Diamond Sparkles in Familiar Gems
By Joan Anderman, Globe Staff, 10/3/2001
Neil Diamond gave 20,000 fans more than the gift of familiar song Tuesday night. During more than two hours of soothing balladry and uplifting pop, he offered the possibility that some things haven't changed.
Diamond is the rarest of modern songwriters: both a craftsman and an optimist. His concert spanned the infectious bop of ''I'm a Believer'' - a hit for the Monkees 35 years ago and a hit for Smashmouth in 2001 - to ''I Believe in Happy Endings'' - from this year's ''Three Chord Opera,'' the singer/songwriter's 45th album. If his songs drift toward the far end of the schmaltz spectrum, so be it. A good dose of old-fashioned earnestness has suddenly become more gratifying than grating.
It was no surprise when an overture-style swell of strings signaled the start of ''America.'' With a half-dozen American flags adorning the spare stage, Diamond and his 17-piece band brought the audience to a cheering, singing peak on the first song. ''I hear that music has the power to heal,'' he said. ''If that's so, let the healing begin.'' The warmth and energy hardly flagged for the rest of the night, despite the fact that the set was front-loaded with his best material. Mournful ''Solitary Man,'' which featured four-piece horn and string sections, the retro-gem ''Cherry Cherry,'' ''Red Red Wine'' - the first half played as doleful ballad, the second slipping into UB40's reggae version - and ''I'm a Believer'' were performed in the first 15 minutes.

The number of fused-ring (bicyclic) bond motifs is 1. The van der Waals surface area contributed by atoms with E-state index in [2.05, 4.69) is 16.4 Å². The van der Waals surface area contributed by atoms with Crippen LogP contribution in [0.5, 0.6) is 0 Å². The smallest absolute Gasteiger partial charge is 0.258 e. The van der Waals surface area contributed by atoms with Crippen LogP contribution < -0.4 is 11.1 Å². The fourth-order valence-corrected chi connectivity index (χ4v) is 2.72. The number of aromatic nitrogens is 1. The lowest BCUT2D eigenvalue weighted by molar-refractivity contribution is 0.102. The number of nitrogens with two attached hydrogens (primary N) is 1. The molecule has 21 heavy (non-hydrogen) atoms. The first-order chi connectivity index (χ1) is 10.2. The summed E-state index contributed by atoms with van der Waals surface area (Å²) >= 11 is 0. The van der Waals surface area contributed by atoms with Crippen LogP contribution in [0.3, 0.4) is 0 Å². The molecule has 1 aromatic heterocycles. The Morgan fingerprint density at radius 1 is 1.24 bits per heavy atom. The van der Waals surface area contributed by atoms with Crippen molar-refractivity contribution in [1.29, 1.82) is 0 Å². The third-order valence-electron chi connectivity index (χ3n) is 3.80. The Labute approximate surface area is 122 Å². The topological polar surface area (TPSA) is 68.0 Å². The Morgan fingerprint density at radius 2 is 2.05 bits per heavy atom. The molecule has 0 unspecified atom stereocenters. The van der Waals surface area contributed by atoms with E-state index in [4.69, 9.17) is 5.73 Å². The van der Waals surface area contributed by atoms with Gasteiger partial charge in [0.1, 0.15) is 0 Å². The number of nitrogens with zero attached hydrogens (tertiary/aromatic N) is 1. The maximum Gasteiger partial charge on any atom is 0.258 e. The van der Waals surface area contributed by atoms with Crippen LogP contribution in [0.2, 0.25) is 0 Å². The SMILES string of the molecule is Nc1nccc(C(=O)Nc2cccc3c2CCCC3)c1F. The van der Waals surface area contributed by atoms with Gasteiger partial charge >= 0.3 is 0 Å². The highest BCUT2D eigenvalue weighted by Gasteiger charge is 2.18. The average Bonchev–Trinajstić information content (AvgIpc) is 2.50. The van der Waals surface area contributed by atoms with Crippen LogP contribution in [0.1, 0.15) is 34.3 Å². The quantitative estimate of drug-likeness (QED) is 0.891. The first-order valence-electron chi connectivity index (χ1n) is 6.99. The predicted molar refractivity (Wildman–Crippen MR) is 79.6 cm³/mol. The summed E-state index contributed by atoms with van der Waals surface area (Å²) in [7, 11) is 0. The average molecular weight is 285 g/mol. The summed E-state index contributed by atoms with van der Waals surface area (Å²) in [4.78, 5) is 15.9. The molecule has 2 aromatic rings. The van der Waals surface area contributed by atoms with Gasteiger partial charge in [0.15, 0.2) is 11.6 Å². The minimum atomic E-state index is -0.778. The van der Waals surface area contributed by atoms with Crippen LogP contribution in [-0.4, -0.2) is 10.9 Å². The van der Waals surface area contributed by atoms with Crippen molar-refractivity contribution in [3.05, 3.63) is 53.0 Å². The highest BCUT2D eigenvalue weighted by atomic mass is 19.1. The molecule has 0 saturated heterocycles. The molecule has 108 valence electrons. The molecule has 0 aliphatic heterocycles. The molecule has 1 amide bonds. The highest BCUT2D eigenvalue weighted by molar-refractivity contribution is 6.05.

Diamond's catalog, while filled with more than his share of immortalized tunes, is wildly uneven. ''Beautiful Noise'' is an intolerably hokey number, made even cheesier by thousands of hands clapping. Some of the new songs are formulaic: ''The Best Part of Me'' was strictly paint-by-numbers. ''At the Movies,'' a tribute to cinematic escapism, was bland.
Diamond is a restrained and unassuming performer, the one concession to glitz being his trademark glass-beaded, billowing blouse. He could afford to be understated: at 60, Diamond's voice still has depth, tone, and pitch. He underlined lyrics with an occasional sweep of the hand, a fist in the air for punctuation, and a few spry, sideways shuffles. And his finest songs stood on their own. ''Holly Holy'' took on the air of a revival, and ''Sweet Caroline'' inspired such unbridled nostalgia, with the bittersweet refrain of ''good times never seemed so good,'' Diamond orchestrated three raucous endings. Even his midlife crisis material - ''You Don't Bring Me Flowers'' (performed in duet with one of his background singers who gamely took Streisand's parts) and the misty dirge ''Love on the Rocks'' - redeemed themselves with a fading brand of dignified emotionality that felt just right at this particular moment in time.